After years of rumblings and hints, today education non-profit Southwest Key will formally submit its plan to take over AISD's Eastside Memorial on the old Johnston campus.
The idea is not to keep it as a straight high school. Instead, Southwest Key CEO Juan Sanchez wrote to AISD Superintendent Meria Carstarphen, his goal is to turn it into a "full service multi-functional community center for the Govalle/Johnston Terrace neighborhood." This will include a high school add-on to their existing East Austin College Prep Academy.
The group argues that the three schools on the campus – Green Tech, Global Tech and the International High School – are all under capacity. They propose that, by handing the East Austin campus over to them for $1 per year for the next 99 years, AISD could save itself $8 million a year on its operating budget.
However, their numbers ignore the fact that Eastside is deliberately currently working under capacity. When the campus re-opened in 2009, it was as an opt-in only campus. The idea was always to build a successful school with hands-on specialty courses that would attract students over time. As for the $8 million in operational costs, considering that AISD would only have to teach those kids somewhere else, then any savings would be much smaller.
Although it will be the first time they have formally presented the idea, Southwest Key's plan to take over Eastside is far from new. When the AISD Facilities Master Plan Task Force held their public meetings in late January, members of the Southwest Key community presented the idea as it was being floated for the first time. Their search for supporters has caused some strange bedfellows. Last Friday, Southwest Key external communications manager Narissa Johnson got an op-ed into Texas Insider – the most profoundly and dogmatically Republican of all the Texas capitol media. In fact, members of the Southwest Key administration raised the issue of Eastside, and what they could do with it, repeatedly during a meeting with Chronicle writers last year, and Sanchez notes in his letter that they drafted a proposal for the campus in March 2010.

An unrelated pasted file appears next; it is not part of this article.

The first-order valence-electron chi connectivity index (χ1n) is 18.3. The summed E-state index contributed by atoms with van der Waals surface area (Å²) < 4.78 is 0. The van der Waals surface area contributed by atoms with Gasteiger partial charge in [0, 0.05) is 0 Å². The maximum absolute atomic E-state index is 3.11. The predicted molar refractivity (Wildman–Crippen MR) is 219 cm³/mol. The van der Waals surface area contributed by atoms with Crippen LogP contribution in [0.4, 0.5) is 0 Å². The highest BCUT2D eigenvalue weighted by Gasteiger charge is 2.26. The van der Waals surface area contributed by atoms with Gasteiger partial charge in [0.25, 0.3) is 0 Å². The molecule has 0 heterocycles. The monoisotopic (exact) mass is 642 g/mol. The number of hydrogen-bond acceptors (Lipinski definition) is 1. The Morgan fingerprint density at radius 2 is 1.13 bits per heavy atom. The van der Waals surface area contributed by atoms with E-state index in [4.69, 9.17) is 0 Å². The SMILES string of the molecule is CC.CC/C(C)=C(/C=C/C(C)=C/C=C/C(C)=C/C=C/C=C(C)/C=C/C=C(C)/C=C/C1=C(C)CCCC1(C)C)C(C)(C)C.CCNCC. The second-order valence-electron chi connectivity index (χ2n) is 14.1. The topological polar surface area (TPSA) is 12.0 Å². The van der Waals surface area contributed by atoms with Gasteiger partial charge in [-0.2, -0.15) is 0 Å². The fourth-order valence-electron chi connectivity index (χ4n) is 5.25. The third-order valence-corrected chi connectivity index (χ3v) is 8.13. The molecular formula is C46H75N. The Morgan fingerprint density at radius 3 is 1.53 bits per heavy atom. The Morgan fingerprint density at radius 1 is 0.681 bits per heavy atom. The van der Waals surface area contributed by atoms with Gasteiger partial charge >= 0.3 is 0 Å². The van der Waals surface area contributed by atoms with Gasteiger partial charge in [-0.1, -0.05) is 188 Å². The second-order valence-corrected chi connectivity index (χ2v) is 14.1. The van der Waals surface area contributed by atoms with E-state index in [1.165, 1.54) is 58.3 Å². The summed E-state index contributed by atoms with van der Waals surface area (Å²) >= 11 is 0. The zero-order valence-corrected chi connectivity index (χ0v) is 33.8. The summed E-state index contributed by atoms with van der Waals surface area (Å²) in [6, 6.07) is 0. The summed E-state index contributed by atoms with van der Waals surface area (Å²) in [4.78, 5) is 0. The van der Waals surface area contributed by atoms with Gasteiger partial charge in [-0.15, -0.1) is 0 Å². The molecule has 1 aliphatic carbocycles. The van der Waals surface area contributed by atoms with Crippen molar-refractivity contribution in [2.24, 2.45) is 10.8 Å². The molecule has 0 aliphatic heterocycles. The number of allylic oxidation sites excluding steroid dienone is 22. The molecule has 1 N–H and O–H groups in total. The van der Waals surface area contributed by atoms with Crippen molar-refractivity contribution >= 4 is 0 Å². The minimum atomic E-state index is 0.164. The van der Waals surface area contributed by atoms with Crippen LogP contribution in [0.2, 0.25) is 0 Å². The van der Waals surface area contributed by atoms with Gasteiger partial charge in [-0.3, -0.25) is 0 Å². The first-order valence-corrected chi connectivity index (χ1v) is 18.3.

It goes back even further than that. In 2008, when Southwest Key selected the site for their charter middle school (and also the future site of their national headquarters) everyone noticed how close it was to the then-Johnston High. In fact, back in 2007, before Johnston even closed, the Chronicle wrote:
If Johnston fails this year, the campus could be turned over to a nonprofit for operation. Some in the community are speculating that Southwest Key – which failed to get one of the handful of remaining state charters this year but still appears to be hovering in the wings – is simply waiting for the school to fail in order to secure the campus.
As for this latest push, Southwest Key seems to be suggesting that AISD put its money where its mouth is with real community outreach and innovative collaborations. However, that river flows both ways. During their application for Promise Neighborhood Initiative grants, Southwest Key lambasted AISD for not getting behind its East Austin Children's Promise project, and instead backing the Austin Achievement Zone in the St. John neighborhood. In fact, Southwest Key were part of the early discussions about a joint proposal, and then walked away from the table to file their own paperwork when it became clear that their unproven prep academy would not be the proposal's academic hub.
Still, there may be one vote on the AISD board who backs the plan: Whoever it was that falsely (and anonymously) implying to the Statesman that Sam Guzman was the only trustee who really wanted Eastside in its current form.
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